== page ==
Except you endeavor to fill out the picture I paint with reference to “pieces that approach these issues in less direct ways — as in reviews of novels, for instance, or interviews with poets.” Herein lies a distinction I sought to make in culling from my search only those articles I thought clearly political, or what turned out to be, as you described them, hot button in nature. It is the heat that concerns us here – Zionism’s deconstructors and the BDS advocates, and those, like me, who seek to fight the fire they fan. For a life well lived, or at least examined, you and I fully agree on the value of reviews of novels and interviews with poets, and discussions about and among them. However, what these approaches represent on such a subject as Israel – political and hot button in itself to those roiled by the very fact of its existence, and because of how it has had to exist thus far – is, to appropriate a term from Foucault, a kind of soft humanism. The humanizing transformations of literature, when they come, are long in realization; the political coup, in contrast, may be swift and brutal, as would be, for instance, the advent of Hamas, on Israelis and all Jews, upon its being released from its containment. Poetry makes nothing happen, Auden told us in praise of Yeats, with some measure of irony, thought not enough irony to stop an Iranian missile smuggled through the Rafah crossing from being fired. One may bemoan in soulful outreach with one’s nominal enemy, in that soft human way, as writers and other artists may do, our common afflicted humanity and still, politically, seek “solutions” that entail the end of a nation-state for Jews. Soft humanism often accommodates that disjunction from politics in practice. Or if not, the prisons and the unmarked graves of history have been filled aplenty with literary folk who conceived it enough to raise themselves up alone above the strife of peoples and nations.

          There is a different frame for soft humanism, one probably closer to what Foucault had in mind in identifying exemplars in Stalinism and Christian democratic hegemony. One may find it here in Lloyd’s review and the tendency it represents. On the one hand, this tendency critiques through a postcolonial analysis that is focused on the operations of power and the conditions of oppressed marginality. On the other hand, it draws, in its appeals and sanctions, from the same Judeo-Christian originated humanistic well of moral righteousness as do many other ideas of human organization. So near the end, we have Lloyd citing favorably Judith Butler about “undoing sovereignty” and invoking, in Lloyd’s words, “the parameters of living with and in difference that Butler describes as cohabitation.” This represents the culmination of a strenuously theorized evangelical mush that spoons up a stupefying banality – that in seeking to rise above “the post-Westphalian formation of territorial states and sanctioned violence” we all need (who’d a thunk it) to love one another and treat each other as we would wish to be treated. And not to put too fine a point on it, but in that risky leap of faerie faith, Jews go first.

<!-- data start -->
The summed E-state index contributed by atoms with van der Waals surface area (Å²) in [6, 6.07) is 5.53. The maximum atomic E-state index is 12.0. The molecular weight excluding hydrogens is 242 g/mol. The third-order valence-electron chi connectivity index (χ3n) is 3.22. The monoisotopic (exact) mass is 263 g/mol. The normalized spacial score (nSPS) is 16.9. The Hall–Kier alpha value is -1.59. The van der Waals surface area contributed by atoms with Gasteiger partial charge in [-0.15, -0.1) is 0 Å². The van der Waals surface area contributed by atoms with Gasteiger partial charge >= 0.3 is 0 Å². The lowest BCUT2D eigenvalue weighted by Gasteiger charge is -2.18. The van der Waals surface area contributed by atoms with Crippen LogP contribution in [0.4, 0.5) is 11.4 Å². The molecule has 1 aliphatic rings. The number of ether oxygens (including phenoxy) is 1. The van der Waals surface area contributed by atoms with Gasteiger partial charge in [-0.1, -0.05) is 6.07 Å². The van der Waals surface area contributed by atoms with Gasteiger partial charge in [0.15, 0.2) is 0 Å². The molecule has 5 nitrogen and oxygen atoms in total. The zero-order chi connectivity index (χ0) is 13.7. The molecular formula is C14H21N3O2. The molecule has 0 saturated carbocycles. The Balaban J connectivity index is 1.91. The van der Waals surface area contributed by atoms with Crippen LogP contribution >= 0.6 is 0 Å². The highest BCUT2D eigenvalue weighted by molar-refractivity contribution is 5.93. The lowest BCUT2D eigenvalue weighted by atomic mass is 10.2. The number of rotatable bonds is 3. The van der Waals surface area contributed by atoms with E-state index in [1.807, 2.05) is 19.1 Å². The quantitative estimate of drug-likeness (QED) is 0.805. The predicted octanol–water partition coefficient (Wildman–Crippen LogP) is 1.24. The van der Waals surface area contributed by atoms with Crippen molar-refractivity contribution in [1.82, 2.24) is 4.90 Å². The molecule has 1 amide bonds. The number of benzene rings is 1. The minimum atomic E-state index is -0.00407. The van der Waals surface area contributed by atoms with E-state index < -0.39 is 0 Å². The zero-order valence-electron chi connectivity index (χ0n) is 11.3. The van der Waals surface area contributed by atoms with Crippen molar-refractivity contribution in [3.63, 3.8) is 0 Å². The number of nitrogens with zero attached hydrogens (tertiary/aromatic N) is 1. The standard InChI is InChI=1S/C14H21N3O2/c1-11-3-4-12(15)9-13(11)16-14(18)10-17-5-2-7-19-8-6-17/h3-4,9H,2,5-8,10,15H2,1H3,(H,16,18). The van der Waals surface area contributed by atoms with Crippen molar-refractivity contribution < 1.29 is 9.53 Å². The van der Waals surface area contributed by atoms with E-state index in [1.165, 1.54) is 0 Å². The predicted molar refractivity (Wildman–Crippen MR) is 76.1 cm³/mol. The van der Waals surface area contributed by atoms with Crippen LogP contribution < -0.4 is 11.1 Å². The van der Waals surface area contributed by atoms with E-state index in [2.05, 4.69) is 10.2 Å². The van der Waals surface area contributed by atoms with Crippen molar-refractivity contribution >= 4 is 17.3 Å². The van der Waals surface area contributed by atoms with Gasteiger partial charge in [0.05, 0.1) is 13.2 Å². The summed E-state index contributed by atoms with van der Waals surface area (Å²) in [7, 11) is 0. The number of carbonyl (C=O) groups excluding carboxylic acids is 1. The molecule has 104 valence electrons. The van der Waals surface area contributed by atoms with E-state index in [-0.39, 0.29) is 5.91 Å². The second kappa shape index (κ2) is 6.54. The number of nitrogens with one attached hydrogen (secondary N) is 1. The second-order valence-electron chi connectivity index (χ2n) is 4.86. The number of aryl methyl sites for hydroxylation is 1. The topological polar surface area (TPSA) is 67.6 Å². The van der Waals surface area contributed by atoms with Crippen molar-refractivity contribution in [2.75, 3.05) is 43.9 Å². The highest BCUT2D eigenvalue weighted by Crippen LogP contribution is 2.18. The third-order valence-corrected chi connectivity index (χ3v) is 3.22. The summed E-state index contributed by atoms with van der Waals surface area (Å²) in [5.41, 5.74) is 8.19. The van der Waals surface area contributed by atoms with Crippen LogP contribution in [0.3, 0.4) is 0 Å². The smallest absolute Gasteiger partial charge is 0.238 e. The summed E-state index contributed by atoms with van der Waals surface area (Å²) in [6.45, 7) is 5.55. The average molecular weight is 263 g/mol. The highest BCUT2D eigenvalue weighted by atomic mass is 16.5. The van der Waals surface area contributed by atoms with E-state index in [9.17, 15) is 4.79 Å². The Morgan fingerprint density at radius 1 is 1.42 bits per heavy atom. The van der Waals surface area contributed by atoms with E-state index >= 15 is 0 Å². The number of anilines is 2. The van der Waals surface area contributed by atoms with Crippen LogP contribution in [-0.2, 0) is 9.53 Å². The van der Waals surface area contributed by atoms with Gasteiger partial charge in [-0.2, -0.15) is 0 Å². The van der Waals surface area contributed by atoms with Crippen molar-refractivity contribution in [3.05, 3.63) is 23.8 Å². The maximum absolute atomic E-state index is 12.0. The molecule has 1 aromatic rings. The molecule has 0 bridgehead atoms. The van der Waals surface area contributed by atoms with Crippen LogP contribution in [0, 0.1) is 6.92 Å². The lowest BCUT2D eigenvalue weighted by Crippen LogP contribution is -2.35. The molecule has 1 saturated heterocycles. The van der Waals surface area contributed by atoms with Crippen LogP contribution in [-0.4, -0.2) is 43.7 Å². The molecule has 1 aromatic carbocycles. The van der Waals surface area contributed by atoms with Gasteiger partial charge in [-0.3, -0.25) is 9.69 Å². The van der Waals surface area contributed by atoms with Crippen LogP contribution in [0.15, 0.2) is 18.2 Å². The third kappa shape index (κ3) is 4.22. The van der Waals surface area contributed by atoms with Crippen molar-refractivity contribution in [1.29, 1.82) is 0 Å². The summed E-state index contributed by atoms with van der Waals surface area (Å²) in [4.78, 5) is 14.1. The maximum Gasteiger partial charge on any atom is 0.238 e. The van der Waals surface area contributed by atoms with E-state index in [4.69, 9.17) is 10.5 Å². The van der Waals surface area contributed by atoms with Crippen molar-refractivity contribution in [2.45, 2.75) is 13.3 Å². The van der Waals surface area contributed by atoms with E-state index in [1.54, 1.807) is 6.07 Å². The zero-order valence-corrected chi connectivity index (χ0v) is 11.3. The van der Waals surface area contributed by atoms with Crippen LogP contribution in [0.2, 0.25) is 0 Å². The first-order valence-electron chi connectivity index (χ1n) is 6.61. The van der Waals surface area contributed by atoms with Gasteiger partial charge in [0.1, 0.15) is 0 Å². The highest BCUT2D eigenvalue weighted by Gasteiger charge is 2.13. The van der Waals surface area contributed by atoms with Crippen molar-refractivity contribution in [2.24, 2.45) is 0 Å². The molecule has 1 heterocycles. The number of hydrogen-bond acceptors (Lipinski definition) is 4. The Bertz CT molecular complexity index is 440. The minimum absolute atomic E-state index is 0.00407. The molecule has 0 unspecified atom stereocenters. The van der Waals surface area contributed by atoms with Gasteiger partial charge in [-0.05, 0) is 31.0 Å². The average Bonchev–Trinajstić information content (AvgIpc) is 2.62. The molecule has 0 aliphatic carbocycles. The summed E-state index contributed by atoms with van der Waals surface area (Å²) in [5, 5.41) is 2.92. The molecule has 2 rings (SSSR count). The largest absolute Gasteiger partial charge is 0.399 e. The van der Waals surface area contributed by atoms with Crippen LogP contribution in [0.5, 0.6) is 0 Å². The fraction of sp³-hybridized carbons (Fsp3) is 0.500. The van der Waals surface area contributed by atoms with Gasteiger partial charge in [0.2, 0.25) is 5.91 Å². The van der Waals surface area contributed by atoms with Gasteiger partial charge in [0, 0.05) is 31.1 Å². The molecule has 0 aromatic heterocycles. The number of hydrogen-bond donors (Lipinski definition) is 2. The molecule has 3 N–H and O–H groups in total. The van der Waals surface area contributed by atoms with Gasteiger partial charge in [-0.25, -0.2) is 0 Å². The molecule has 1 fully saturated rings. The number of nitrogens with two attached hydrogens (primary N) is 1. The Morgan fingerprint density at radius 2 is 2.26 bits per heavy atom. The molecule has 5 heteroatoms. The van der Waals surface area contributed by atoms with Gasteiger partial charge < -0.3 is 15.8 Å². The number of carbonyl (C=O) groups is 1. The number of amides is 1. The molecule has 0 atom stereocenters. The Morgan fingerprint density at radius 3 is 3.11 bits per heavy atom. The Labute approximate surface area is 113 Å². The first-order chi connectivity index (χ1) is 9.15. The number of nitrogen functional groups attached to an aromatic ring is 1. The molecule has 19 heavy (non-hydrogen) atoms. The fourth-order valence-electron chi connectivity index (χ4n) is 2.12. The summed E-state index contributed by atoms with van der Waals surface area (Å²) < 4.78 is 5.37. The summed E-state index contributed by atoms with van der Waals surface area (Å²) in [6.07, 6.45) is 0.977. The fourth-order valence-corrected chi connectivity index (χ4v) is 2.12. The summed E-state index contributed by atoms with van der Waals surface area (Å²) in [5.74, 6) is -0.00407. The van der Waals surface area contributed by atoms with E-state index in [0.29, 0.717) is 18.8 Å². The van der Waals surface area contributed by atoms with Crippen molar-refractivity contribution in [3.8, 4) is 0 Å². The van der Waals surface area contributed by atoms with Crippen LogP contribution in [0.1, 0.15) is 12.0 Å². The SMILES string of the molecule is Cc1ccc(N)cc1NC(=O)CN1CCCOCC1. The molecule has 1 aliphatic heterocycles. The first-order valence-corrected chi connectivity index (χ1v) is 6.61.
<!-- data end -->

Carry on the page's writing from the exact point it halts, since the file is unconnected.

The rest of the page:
Yet what more pernicious operation in its own right underlies this prophetic injunction to dwell all together in cohabitation? The sacrifice of the Jews. The sacrifice of the Jews in which “the effect of Zionism’s destruction of Judaism is to make of the Palestinians the Jews of the present, dispossessed, forced into exile… subjects of a continuing diaspora…. The singularity of the Jew transfers to the Palestinians…[.] in the ‘privileged’ critical position, that is, once occupied by the European Jew.” Whereas the more common contemporary anti-Semitic gesture is to shame Jews with the Holocaust by likening Israel and Zionism to Nazi Germany, applying the language of ghettos and concentration camps and genocidal holocaust and racialist supremacy to Israel and Jews – so that some presumed moral authority gained by suffering the ultimate historical victimization is bluntly used as a cudgel with which to beat – the anti-Zionist BDSing deconstructors will rather refine through theory so much special recognition of historical identity away, and deliver it over, even, to the Palestinians. What is left for the Jews? Butler will give them the supreme honor of enacting the moral high ground of eternal exile, as, in Zizek’s words, “the immediate embodiment of universality,” so as to symbolize the undoing of sovereignty.